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the dash line in the nomograph. When the log intercepts the curve in the upper right-hand quadrant corresponding to the capacity of the well being drilled, approximate well depth has been reached. A horizontal line drawn to the left from the point of intersection to the appropriate curve in the upper left quadrant specifies the optimum length of the screen and a vertical line from this point to the appropriate curve in the lower left quadrant specifies the proper length of the housing pipe. Rounded values of blank pipe, screen and housing would be entered in the lower right corner and their sum would give the actual well depth.
Thus, all the components of tubewell design which can be measured and specified at the time of tubewell


construction are embodied in Fig. 6. The use of such a nomograph provides a simple process by which tubewells of optimum dimensions, considering geological, engineering, and economic factors, can be constructed throughout the entire project area.

SUMMARY
Well-planned water resource development hinges on a series of joint decisions involving many disciplines. Selected examples have been used to show that the disciplines of engineering and economics lend themselves to joint analysis. Furthermore, it has been demonstrated that engineering and economic concepts are necessarily interdependent in the optimum planning of water resources development.


FIBERGLASS PLASTIC CASING OVERCOMES CORROSION


PROBLEM IN WATER WELLS IN WEST PAKISTAN



by Don K. Smith


The Reclamation Program for the Northern Zone of the Indus Plains in West Pakistan involves the construction of 30,000 irrigation wells to serve 20 million acres with an annual pumpage of nearly 40 million acre-ft. Detailed hydrologic studies indicated that mild steel would be satisfactory for casing; however, within two years after construction, about 10% of the wells began to fail due to encrustation and corrosion of the casing. A search to find a noncorrosive substitute for the steel casing disclosed that only fiberglass-reinforced plastic pipe satisfied all requirements. The results of initial use of fiberglass have been highly satisfactory and have resulted in a lower over-all well cost. Advances in technology promise further reduction in prices and improvement in performance.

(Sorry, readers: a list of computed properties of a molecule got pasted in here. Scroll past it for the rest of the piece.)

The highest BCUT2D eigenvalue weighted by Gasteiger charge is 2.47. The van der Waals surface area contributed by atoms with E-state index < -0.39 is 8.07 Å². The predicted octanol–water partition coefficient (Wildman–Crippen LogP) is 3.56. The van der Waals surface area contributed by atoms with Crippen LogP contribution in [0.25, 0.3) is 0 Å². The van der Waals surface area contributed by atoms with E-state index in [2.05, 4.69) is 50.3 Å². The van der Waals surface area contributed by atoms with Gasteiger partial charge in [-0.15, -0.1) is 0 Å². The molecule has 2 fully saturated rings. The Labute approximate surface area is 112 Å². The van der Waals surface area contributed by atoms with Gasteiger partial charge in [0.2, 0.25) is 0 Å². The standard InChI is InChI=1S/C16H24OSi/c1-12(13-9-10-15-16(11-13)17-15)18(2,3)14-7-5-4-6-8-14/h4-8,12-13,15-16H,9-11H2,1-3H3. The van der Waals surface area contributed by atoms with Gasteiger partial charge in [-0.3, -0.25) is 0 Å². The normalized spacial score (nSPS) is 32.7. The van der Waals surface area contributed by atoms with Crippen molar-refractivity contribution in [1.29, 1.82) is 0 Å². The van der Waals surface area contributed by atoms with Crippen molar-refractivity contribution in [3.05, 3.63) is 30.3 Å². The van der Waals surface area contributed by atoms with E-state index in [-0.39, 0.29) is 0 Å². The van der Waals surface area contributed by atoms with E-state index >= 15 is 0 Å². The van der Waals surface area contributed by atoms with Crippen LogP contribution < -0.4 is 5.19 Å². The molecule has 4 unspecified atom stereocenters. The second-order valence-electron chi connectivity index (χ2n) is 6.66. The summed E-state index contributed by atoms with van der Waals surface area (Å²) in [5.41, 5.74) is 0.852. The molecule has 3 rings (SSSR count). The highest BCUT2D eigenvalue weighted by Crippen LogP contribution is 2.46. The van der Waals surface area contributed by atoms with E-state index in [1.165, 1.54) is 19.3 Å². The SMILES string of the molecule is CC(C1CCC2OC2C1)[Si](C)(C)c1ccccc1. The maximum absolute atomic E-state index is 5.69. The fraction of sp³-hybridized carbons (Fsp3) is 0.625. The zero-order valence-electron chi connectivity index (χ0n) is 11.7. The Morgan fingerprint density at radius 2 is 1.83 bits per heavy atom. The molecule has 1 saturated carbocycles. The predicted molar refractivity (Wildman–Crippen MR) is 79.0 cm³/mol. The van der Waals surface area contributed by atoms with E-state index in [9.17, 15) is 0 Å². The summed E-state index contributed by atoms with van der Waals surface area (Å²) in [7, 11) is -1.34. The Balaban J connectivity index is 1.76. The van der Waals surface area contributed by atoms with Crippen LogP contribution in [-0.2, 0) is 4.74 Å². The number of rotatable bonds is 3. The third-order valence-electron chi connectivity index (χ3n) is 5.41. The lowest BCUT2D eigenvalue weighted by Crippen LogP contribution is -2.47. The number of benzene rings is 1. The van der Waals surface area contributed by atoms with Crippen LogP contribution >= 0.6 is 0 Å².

T he northern zone of the Indus Basin comprises a
vast area of essentially level land in West Pakistan which is irrigated by means of a complex system

DON K. SMITH is with Tipton and Kalmbach, Inc., Denver, Colo. TP 67183. Manuscript, December 30, 1966. This paper was presented at the AIME Annual Meeting, Los Angeles, Calif., February 19-23, 1967. Discussion of this paper, submitted in duplicate prior to June 15, 1969, will appear in SME Transactions, September 1969, and AIME Transactions, 1969, Vol. 244.


of canals that distribute more water to more land than any other irrigation system in the world. In spite of the development of this extensive irrigation system, production of food and fiber has not met the requirements of the country. The major reasons that crop production has not reached anticipated levels are the lack of adequate irrigation supplies and effective subsurface drainage. As a result, yields per acre are among the lowest in the world for areas where irrigation is practiced, and many thousands of acres of valuable crop land have been removed from production or seriously affected by salinity and waterlogging.
To rectify the problems of irrigation supply and drainage the Government of Pakistan has undertaken a program of Salinity Control and Reclamation which is being administered by the Water and Power Development Authority. The Authority retained Tipton and Kalmbach, Inc., of Denver, Colo., as engineers for the program in the northern zone of the Indus Basin. This program consists of the construction of about 30,000 irrigation wells to provide drainage for waterlogged lands and full irrigation supplies, including leaching requirements, for all cultivated lands. The program will ultimately ensure the productivity of 20 million acres and involve an annual pumpage from groundwater storage of nearly 40 million acre-ft of


Society of Mining Engineers, AIME


24 MARCH 1969


TRANSACTIONS VOL. 244